Mr Buhari, it would be recalled, appointed Mr Ararume as the non-executive chairman of the NNPC Limited for a five-year term in September 2021.

The appointment, by virtue of the letter dated 20 October 2021, issued to him by the Secretary to the Government of the Federation, Boss Mustapha, took effect from 21 September 2021, the date NNPC Limited was incorporated as a private company limited by the Corporate Affairs Commission (CAC).

The incorporation of the national oil company was necessitated by the coming into force of the Petroleum Industry Act, 2021, which led to the unbundling of the agency which had operated for decades as a public corporation.

The new board was initially scheduled to be inaugurated by President Buhari on 24 November 2021, but was suspended indefinitely without any reason offered on the eve of the scheduled event.

The presidency, on 5 January, made a fresh announcement of the appointment to the NNPC Limited’s board which revealed that Mr Ararume’s name had been replaced. Other appointees’ names remained on the list as earlier announced in September 2021. No reason was given for the replacement of Mr Ararume’s name.

Mr Ararume said in his suit that the inauguration of the board on 7 January with another person named as the non-executive chairman of the company came to him as a surprise.

He said he only received a letter dated 17 January informing him of the withdrawal of his appointment 10 days after the inauguration of the board.

“That no reasons whatsoever were adduced by the 1st defendant in the said letter 17th day of January 2022, warranting my purported removal or withdrawal of my appointment as the non-executive chairman of the 2nd defendant,” he wrote in his affidavit filed in support of his suit.

‘Why my sacking is wrong’

He said he had assumed duty as the non-executive chairman of the company on 12 November 2021, and, in that capacity, subsequently attended the 23rd World Petroleum Congress at Houston, Texas in the United States.

Having been appointed, Mr Ararume said, inauguration was “merely a ceremonial event” with no legal effect on his status and that of the other directors.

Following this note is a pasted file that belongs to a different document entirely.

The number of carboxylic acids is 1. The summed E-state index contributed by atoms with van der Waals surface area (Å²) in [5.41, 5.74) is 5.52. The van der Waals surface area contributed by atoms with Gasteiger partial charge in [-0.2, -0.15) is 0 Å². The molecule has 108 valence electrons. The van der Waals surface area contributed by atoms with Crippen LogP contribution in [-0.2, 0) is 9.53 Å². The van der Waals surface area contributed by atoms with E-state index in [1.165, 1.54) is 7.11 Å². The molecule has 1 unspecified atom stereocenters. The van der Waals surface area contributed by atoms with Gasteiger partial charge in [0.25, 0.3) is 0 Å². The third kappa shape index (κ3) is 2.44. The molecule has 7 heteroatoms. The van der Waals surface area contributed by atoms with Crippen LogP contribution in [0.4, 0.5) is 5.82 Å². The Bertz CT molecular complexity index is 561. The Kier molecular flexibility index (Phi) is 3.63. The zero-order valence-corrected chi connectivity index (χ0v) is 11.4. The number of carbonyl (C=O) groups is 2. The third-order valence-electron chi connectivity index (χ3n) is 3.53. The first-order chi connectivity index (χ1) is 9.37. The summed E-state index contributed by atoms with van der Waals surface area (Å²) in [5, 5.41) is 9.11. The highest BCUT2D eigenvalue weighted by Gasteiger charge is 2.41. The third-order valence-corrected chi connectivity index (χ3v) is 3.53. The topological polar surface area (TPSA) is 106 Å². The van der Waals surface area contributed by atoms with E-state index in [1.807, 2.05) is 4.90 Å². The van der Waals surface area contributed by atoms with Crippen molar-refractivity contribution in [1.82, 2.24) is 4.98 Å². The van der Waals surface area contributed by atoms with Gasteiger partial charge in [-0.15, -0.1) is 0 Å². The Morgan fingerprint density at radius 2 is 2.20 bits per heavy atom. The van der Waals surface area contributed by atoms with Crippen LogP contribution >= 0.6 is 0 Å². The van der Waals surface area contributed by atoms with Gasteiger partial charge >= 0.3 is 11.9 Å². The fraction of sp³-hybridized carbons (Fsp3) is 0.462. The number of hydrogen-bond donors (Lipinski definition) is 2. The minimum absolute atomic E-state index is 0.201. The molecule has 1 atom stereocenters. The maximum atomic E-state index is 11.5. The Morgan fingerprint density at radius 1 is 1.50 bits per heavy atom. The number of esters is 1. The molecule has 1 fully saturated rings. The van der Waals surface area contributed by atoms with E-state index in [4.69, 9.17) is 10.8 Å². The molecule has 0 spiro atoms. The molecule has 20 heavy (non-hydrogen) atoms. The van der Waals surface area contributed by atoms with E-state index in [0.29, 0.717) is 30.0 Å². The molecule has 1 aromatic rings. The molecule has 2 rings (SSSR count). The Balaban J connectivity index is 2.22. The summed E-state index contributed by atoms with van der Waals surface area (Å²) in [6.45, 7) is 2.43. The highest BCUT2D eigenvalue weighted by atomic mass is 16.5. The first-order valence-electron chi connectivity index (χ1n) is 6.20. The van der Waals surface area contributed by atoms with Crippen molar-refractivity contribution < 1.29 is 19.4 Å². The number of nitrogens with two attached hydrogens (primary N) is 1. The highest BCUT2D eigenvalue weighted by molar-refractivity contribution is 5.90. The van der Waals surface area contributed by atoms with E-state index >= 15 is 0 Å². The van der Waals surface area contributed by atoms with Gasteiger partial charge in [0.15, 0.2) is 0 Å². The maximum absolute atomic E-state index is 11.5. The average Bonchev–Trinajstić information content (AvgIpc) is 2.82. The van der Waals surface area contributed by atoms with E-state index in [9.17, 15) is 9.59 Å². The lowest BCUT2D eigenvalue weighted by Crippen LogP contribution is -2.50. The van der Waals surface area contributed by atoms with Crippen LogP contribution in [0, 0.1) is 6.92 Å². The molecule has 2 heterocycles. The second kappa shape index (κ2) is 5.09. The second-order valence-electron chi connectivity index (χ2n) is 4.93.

He said Mr Buhari lacked the power to remove him at will as his office was governed by the Companies and Allied Matters, 2020, the Petroleum Industry Act, 2021, and the company’s Memorandum and Articles of Association.

The Federal High Court, Abuja, on Tuesday, restored Senator Ifeanyi Ararume as the non-executive Chairman of the Nigerian National Petroleum Company Limited.

 

The court set aside his removal by the President, Major General Muhammadu Buhari (retd.), which happened on January 17, 2023.

 

Ararume had dragged Buhari before the court praying it to declare his removal as the NNPCL chief illegal, unlawful and unconstitutional and that it was a total breach of CAMA law under which the NNPCL was incorporated.

 

Furthermore, he prayed the court to issue an order to return him to office and also demanded N100 billion as compensation for the damages he suffered nationally and internationally.

Delivering judgement, Justice Inyang Ekwo voided Ararume’s sacking and awarded N5bn as damages against Buhari and the NNPCL, to be paid for the disruption of Ararume’s appointment on the grounds that the action of the President was arbitrary, unlawful and illegal.

The justice ordered that Ararume be immediately restored to office as the non-executive chairman of the NNPCL.

The judge also declared as null and void all decisions of the Board of Directors of the NNPCL carried out in the absence of Ararume.

Justice Ekwo held that Buhari acted ultra vires, wrongful, illegal, null and void in the ways and manners Ararume was sacked after using his name to register the NNPCL and that such an act could not stand in the face of the law.

The Nigerian National Petroleum Company Limited (NNPCL) has however belatedly filed an appeal at the appellate court against the verdict of the court of first instance voiding the removal of Ifeanyi Ararume as non-executive chair of the petroleum company.

Former President Buhari had appointed Ararume as board chairman of the national oil firm in September 2021, but he was later sacked and replaced with Margaret Chuba Okadigbo in January 2022. This is considered as the most egregious breach of the PIA and it is expected that the court of law will uphold the sanctity of the PIA as was done in the comprehensive and far reaching verdict of the Federal High Court Abuja division which is being challenged by the government. The same government that filed an appeal proceeded again, to appoint new governing board in clear demonstration of a lack of regard to section 6 of the constitution which confers the judicial powers of the Federation to the courts of competent authority. The second infraction was also made when it was reported in the media that the president has asked the central bank of Nigeria to coordinate the exports of crude oil resources which the PIA gives to the NNPCL.